YARMOUTH, Mass. (AP) — Ian Sullivan saw the giant mushroom and rejoiced. There would be soup that night.
Wielding a steak knife, he approached the 8-pound fungus, stuck on a beech tree like a frilly ascot.
A few cuts and it was over. The “chicken of the woods” was his. Yes, that’s the name of the edible mushroom.
“I was so happy,” said Sullivan, an opportunistic foodie and co-owner of the Underground Bakery in Dennis. “I had a good several hours of out-and-out giddiness.”
Cue a mushroom montage: Sullivan makes a giant pot of soup. Sullivan sautés fungus. Sullivan gives mushroom chunks to friends. Tummies are patted.
And, of course, “It tastes like chicken,” Sullivan said.
While gathering wild mushrooms comes with some risk and should be undertaken only by those armed with significant know-how, chicken of the woods can be a good starter mushroom, says Wesley Price, who operates the Cape Cod Mushroom Blog.
“They are difficult to mistake, which is why people feel comfortable around it,” said Price. “It’s fun for them to find something that is big and bright orange growing in the woods.”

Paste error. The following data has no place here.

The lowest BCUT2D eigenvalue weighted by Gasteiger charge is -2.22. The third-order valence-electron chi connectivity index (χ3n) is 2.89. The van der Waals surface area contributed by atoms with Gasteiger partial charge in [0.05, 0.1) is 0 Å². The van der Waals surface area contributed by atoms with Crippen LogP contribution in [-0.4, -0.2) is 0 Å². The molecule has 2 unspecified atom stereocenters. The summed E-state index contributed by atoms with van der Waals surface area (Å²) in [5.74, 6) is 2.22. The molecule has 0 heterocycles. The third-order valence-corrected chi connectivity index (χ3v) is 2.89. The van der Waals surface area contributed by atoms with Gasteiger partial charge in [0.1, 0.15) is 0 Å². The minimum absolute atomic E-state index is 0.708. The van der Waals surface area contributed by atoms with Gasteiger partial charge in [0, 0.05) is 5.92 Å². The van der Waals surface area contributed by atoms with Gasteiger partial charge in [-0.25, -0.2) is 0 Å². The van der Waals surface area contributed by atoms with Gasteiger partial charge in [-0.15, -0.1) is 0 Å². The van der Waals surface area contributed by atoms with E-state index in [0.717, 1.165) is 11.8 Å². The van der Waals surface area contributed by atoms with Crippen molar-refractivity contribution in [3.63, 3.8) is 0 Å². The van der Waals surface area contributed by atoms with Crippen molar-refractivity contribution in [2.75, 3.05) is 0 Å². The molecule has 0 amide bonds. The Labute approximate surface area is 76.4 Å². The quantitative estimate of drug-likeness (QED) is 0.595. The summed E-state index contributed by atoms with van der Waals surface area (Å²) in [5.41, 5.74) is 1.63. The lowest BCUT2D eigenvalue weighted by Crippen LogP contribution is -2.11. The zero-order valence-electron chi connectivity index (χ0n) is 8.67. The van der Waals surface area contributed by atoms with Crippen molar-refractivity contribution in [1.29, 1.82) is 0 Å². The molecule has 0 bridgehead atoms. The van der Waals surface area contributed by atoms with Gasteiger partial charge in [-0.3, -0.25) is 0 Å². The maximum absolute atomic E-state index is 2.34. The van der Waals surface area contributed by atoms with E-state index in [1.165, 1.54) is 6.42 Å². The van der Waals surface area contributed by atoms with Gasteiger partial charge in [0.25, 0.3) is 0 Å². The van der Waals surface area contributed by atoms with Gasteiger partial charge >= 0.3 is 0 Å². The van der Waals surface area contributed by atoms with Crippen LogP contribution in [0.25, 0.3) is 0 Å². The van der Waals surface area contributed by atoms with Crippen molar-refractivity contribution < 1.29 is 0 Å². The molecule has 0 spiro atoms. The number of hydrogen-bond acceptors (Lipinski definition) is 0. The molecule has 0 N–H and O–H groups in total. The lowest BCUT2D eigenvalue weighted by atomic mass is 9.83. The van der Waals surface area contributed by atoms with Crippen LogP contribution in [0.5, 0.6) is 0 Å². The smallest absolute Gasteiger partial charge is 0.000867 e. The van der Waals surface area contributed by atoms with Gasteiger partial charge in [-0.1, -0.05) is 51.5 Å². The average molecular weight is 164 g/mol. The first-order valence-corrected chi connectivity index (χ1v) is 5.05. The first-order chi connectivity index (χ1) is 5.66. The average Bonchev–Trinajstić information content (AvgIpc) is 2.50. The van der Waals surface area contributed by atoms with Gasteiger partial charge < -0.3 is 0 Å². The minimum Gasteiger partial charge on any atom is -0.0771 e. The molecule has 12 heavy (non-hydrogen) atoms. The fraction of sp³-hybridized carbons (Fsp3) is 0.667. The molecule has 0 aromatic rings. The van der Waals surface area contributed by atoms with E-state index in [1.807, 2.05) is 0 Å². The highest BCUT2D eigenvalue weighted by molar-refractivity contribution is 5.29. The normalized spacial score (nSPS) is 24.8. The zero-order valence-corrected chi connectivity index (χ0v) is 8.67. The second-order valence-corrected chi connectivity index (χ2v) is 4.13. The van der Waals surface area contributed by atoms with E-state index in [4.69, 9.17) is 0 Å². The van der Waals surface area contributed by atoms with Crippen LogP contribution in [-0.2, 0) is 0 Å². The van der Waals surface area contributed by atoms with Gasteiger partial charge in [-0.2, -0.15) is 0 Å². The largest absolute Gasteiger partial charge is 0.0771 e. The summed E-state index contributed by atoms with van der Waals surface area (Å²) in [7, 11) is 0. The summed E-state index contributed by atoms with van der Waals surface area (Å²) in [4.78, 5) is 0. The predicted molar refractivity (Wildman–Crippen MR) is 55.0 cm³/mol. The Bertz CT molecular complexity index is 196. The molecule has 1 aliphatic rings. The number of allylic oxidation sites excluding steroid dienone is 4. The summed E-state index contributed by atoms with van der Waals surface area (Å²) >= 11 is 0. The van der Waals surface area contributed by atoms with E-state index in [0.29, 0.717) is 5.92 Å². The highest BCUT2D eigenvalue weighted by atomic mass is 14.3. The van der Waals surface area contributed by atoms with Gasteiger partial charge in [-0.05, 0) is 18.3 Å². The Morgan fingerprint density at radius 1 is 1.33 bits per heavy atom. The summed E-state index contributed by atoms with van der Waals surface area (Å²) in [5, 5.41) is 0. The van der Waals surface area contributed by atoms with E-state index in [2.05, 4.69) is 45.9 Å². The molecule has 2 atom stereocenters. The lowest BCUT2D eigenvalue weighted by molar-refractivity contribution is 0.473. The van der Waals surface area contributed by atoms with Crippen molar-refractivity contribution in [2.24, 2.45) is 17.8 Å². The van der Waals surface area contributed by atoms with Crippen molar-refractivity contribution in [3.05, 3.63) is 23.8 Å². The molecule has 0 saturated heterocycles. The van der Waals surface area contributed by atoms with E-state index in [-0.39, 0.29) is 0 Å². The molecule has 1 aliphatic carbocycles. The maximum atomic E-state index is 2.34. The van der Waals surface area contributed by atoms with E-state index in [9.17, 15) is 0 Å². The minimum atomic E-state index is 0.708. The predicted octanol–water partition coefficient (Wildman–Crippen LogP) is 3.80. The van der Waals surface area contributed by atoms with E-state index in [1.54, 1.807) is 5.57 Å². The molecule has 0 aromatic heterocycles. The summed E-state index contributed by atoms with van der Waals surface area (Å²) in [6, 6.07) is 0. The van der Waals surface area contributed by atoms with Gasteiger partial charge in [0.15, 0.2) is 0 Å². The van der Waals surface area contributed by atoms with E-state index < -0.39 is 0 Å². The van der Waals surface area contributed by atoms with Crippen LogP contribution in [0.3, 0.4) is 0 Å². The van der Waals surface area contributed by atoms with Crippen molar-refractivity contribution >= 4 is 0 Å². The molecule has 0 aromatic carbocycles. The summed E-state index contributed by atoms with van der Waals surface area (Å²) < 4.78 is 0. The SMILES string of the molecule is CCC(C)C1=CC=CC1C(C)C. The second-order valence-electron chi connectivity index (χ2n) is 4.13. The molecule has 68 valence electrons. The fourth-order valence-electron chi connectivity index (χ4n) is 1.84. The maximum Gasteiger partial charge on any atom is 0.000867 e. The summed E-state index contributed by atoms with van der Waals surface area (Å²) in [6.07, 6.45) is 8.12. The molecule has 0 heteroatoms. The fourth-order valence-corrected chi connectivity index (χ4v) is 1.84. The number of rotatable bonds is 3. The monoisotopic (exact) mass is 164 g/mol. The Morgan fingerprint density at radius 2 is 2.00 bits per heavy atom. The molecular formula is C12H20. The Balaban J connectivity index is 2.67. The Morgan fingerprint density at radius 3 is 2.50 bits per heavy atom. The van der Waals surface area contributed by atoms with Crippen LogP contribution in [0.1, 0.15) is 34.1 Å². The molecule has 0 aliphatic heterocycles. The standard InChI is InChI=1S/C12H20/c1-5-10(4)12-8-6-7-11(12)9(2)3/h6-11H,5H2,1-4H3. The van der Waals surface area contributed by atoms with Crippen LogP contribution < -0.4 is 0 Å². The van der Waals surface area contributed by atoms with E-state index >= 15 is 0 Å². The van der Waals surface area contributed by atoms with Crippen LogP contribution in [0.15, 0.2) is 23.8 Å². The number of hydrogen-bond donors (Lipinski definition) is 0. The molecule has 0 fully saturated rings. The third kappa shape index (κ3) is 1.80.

Caution is job one for fungus foragers to avoid potentially toxic encounters. “There are old mushroom hunters and there are bold mushroom hunters, but there are no old, bold mushroom hunters,” Price said.
But the potential pitfalls of poison don’t deter skilled foragers from seeking out edible mushrooms on Cape Cod. “Oh yes, they are out there,” said Les Perry, supervisor of Shawme-Crowell State Forest in Sandwich.
Perry said mushroom gathering is a popular hobby at the park and he has seen people exit with chicken of the woods in their baskets. “It’s exciting to see folks enjoying nature and harvesting it,” Perry added.
Although chicken of the woods is listed as an edible mushroom, according to the field guide Edible Wild Mushrooms of North America, it has been known to cause allergic reactions and upset stomachs in some individuals, so it may make sense to try a small piece of the cooked mushroom at first and see how it sits with you.
According to Sullivan, finding chicken of the woods can be a matter of luck, but the odds of locating the tasty fungus can be increased by looking in locations where moss and dead and rotting hardwood are present.
“You have to think like a mushroom,” said Sullivan.
Mushroom blogger Price said he’s happy to help folks identify any mushroom they find in the woods. He suggests emailing several photos of the mushroom from the top, bottom and sides in its habitat to capecodmushroom(at)gmail.com. Visit his blog at mushroomocean.blogspot.com.
Copyright 2012 The Associated Press.